Kicking off an initiative to provide for networks that just keep on going, Cisco Systems Inc. on Tuesday outlined software features it will add to its IOS (Internetwork Operating System) software over the course of this year to make network failures or updates invisible to end users.
The set of features, collectively called Cisco GRIP (Globally Resilient Internet Protocol), are designed to let routers and the links between them continue operating in case of failures or planned upgrades to either hardware or software.
As IP networks increasingly are used for time-critical applications such as Web services, data storage, voice calls and video streams, corporations and other users need to be able to rely on them at all times, Cisco President and Chief Executive Officer John Chambers said last week in a keynote address at Networld+Interop in Las Vegas. The Tuesday announcement follows Chambers' emphasis on "resiliency," a concept other vendors also were emphasizing at the show.
The Globally Resilient IP features include the following:
-- Nonstop Forwarding (NSF), which is designed to maintain route state information between two processors in a router so the standby processor can take over without disrupting the network or causing any loss of packets. It will be available in June, according to Cisco.
-- Stateful Switchover (SSO), which maintains link-layer state information on ATM (Asynchronous Transfer Mode), Ethernet, Frame Relay and other network links so packet forwarding can continue in case of a route processor failure. It will be available in June.
-- IP Event Dampening, in which software in a router can detect a "flap" (in which a link in the network fails and recovers quickly and repeatedly) and keep the router from using that link until it is stable again. It will be available in June.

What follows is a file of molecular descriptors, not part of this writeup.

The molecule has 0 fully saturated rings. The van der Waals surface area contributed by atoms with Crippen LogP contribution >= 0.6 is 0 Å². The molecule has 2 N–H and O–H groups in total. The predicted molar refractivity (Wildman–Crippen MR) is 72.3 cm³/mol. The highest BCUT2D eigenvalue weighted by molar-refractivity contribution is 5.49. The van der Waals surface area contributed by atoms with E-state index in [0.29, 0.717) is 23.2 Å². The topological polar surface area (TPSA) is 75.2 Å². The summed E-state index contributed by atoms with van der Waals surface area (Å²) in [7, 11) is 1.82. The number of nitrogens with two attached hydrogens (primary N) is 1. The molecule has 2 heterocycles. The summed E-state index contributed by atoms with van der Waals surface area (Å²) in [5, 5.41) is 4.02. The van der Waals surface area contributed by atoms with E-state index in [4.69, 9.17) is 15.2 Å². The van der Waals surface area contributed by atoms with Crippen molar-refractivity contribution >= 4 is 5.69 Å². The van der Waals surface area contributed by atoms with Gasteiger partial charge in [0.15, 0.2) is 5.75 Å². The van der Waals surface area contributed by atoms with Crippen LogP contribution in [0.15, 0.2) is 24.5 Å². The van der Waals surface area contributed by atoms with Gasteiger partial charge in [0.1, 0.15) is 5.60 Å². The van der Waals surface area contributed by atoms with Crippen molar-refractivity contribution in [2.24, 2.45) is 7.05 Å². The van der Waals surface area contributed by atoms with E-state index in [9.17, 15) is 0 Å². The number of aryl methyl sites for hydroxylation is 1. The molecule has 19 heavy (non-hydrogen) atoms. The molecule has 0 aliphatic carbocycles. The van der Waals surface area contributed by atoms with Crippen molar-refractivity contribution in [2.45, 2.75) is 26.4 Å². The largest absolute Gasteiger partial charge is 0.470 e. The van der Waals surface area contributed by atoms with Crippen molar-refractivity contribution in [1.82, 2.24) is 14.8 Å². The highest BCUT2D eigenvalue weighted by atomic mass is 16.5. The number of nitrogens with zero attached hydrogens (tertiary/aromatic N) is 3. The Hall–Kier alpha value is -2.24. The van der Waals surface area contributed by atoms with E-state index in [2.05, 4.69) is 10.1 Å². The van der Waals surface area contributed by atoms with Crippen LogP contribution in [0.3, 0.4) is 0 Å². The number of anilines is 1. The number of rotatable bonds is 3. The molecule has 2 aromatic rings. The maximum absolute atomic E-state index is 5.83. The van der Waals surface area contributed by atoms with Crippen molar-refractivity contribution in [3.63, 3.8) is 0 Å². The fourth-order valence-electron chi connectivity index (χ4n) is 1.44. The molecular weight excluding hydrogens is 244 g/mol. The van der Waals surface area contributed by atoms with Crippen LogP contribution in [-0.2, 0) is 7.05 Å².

-- MPLS (Multiprotocol Label Switching) Fast-Reroute Node Protection, which enables an MPLS tunnel to be rerouted around a failed node in milliseconds. It will be available in June.
-- Multicast Sub-Second Convergence, in which a multicast, such as a video or audio stream to many clients in an enterprise, can be rerouted in less than one second in case of a failure. It will be available in June.
-- BGP (Border Gateway Protocol) Convergence Optimization, which can dramatically reduce the time it takes a router to recalculate the routes on a network. In tests, it allowed a router to converge a routing table of about 200,000 routes 40 percent faster than before, according to Charles Goldberg, a product line manager in Cisco's IOS group. It will be available in June.
-- Stateful IPSec (IP Security) and Stateful NAT (network address translation), which help a router at the edge of a network rebuild encrypted tunnels and private IP addresses quickly if one router fails and turns over its work to a standby platform. It will be available in the second half of 2002, according to Cisco.
-- Gateway Load Balancing Protocol, which allows enterprises to make use of a standby WAN (wide area network) connection even while the primary link is working. This could effectively let some enterprises double their WAN bandwidth. It will be available in the second half of 2002.
Cisco's new software features come as part of a wave of new capabilities from various vendors to make IP data networks more like the public switched telephone network, according to Hilary Mine, an analyst a Probe Research Inc., in Cedar Knolls, New Jersey.
"The routing industry has been working pretty hard over the past two years ... turning the next generation of routing into a reality," Mine said.
"The router has become much more carrier-class, which is an economic thing as well as a reliability thing," she said. More resilient routers mean service providers don't just have a more reliable service but don't have to buy one backup for every router on the network.
Although Cisco is using some proprietary technologies in GRIP, the networking giant has a good track record of introducing new technologies to standards bodies and driving them to standardization, Mine said.
The success of Web services and of outsourced offerings such as Internet-based data storage will depend on reliable networks, Mine said, using as an example a small business that adopts Internet-based data storage.
"If they have a lot of problems accessing the storage, they're never going back," she said. "People will tend to blame the service . . . regardless of the real cause."